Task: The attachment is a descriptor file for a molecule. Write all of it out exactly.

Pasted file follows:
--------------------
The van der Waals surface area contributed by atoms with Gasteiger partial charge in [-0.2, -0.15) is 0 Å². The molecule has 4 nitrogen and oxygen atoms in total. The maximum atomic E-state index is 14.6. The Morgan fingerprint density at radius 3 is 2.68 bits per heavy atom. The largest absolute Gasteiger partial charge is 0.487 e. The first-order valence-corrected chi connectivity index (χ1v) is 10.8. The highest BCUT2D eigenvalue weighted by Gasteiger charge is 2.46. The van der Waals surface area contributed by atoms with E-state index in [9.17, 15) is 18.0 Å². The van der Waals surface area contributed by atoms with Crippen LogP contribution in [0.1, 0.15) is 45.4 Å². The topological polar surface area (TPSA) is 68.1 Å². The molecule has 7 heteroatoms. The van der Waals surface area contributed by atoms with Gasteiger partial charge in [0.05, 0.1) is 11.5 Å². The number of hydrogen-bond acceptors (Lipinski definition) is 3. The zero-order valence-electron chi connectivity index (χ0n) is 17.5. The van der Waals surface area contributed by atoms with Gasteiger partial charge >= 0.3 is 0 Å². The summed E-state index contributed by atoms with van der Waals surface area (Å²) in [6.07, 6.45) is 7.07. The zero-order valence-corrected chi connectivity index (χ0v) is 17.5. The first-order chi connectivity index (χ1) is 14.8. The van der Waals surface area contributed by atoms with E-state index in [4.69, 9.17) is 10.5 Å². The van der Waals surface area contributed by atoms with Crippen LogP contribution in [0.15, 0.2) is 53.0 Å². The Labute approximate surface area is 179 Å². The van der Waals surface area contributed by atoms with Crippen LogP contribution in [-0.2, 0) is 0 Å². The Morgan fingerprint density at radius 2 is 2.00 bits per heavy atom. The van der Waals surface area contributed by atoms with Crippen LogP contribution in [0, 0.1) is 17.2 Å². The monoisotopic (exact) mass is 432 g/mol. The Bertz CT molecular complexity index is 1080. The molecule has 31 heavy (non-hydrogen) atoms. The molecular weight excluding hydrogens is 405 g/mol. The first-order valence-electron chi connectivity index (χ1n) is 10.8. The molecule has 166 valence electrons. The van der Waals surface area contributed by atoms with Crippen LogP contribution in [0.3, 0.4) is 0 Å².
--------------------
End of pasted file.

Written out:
The van der Waals surface area contributed by atoms with Gasteiger partial charge in [-0.2, -0.15) is 0 Å². The molecule has 4 nitrogen and oxygen atoms in total. The maximum atomic E-state index is 14.6. The Morgan fingerprint density at radius 3 is 2.68 bits per heavy atom. The largest absolute Gasteiger partial charge is 0.487 e. The first-order valence-corrected chi connectivity index (χ1v) is 10.8. The highest BCUT2D eigenvalue weighted by Gasteiger charge is 2.46. The van der Waals surface area contributed by atoms with E-state index in [9.17, 15) is 18.0 Å². The van der Waals surface area contributed by atoms with Crippen LogP contribution in [0.1, 0.15) is 45.4 Å². The topological polar surface area (TPSA) is 68.1 Å². The molecule has 7 heteroatoms. The van der Waals surface area contributed by atoms with Gasteiger partial charge in [0.05, 0.1) is 11.5 Å². The number of hydrogen-bond acceptors (Lipinski definition) is 3. The zero-order valence-electron chi connectivity index (χ0n) is 17.5. The van der Waals surface area contributed by atoms with Gasteiger partial charge >= 0.3 is 0 Å². The summed E-state index contributed by atoms with van der Waals surface area (Å²) in [6.07, 6.45) is 7.07. The zero-order valence-corrected chi connectivity index (χ0v) is 17.5. The first-order chi connectivity index (χ1) is 14.8. The van der Waals surface area contributed by atoms with E-state index in [4.69, 9.17) is 10.5 Å². The van der Waals surface area contributed by atoms with Crippen LogP contribution in [0.15, 0.2) is 53.0 Å². The Labute approximate surface area is 179 Å². The van der Waals surface area contributed by atoms with Crippen LogP contribution in [-0.2, 0) is 0 Å². The Morgan fingerprint density at radius 2 is 2.00 bits per heavy atom. The van der Waals surface area contributed by atoms with Crippen LogP contribution in [0, 0.1) is 17.2 Å². The monoisotopic (exact) mass is 432 g/mol. The Bertz CT molecular complexity index is 1080. The molecule has 31 heavy (non-hydrogen) atoms. The molecular weight excluding hydrogens is 405 g/mol. The first-order valence-electron chi connectivity index (χ1n) is 10.8. The molecule has 166 valence electrons. The van der Waals surface area contributed by atoms with Crippen LogP contribution in [0.3, 0.4) is 0 Å².